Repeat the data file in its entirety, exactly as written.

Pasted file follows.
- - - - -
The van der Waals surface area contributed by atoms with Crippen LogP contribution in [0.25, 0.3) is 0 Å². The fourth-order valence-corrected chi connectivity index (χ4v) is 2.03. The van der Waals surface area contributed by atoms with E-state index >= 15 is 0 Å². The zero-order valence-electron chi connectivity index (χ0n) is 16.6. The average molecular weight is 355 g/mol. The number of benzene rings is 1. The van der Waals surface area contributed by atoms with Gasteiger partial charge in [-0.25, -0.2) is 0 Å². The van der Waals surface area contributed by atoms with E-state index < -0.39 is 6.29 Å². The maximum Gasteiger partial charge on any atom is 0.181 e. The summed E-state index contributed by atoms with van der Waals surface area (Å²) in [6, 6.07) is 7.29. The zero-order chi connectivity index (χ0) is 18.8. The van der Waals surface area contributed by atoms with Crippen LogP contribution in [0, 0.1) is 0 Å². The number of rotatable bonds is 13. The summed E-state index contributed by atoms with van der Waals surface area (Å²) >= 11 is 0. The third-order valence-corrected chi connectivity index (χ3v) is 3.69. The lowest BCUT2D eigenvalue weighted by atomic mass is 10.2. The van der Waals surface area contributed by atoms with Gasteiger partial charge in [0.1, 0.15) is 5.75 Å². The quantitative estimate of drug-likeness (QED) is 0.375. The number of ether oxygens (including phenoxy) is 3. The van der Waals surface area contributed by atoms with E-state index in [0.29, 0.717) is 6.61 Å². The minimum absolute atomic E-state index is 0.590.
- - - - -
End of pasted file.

The van der Waals surface area contributed by atoms with Crippen LogP contribution in [0.25, 0.3) is 0 Å². The fourth-order valence-corrected chi connectivity index (χ4v) is 2.03. The van der Waals surface area contributed by atoms with E-state index >= 15 is 0 Å². The zero-order valence-electron chi connectivity index (χ0n) is 16.6. The average molecular weight is 355 g/mol. The number of benzene rings is 1. The van der Waals surface area contributed by atoms with Gasteiger partial charge in [-0.25, -0.2) is 0 Å². The van der Waals surface area contributed by atoms with E-state index < -0.39 is 6.29 Å². The maximum Gasteiger partial charge on any atom is 0.181 e. The summed E-state index contributed by atoms with van der Waals surface area (Å²) in [6, 6.07) is 7.29. The zero-order chi connectivity index (χ0) is 18.8. The van der Waals surface area contributed by atoms with Crippen LogP contribution in [0, 0.1) is 0 Å². The number of rotatable bonds is 13. The summed E-state index contributed by atoms with van der Waals surface area (Å²) >= 11 is 0. The third-order valence-corrected chi connectivity index (χ3v) is 3.69. The lowest BCUT2D eigenvalue weighted by atomic mass is 10.2. The van der Waals surface area contributed by atoms with Gasteiger partial charge in [0.1, 0.15) is 5.75 Å². The quantitative estimate of drug-likeness (QED) is 0.375. The number of ether oxygens (including phenoxy) is 3. The van der Waals surface area contributed by atoms with E-state index in [0.29, 0.717) is 6.61 Å². The minimum absolute atomic E-state index is 0.590.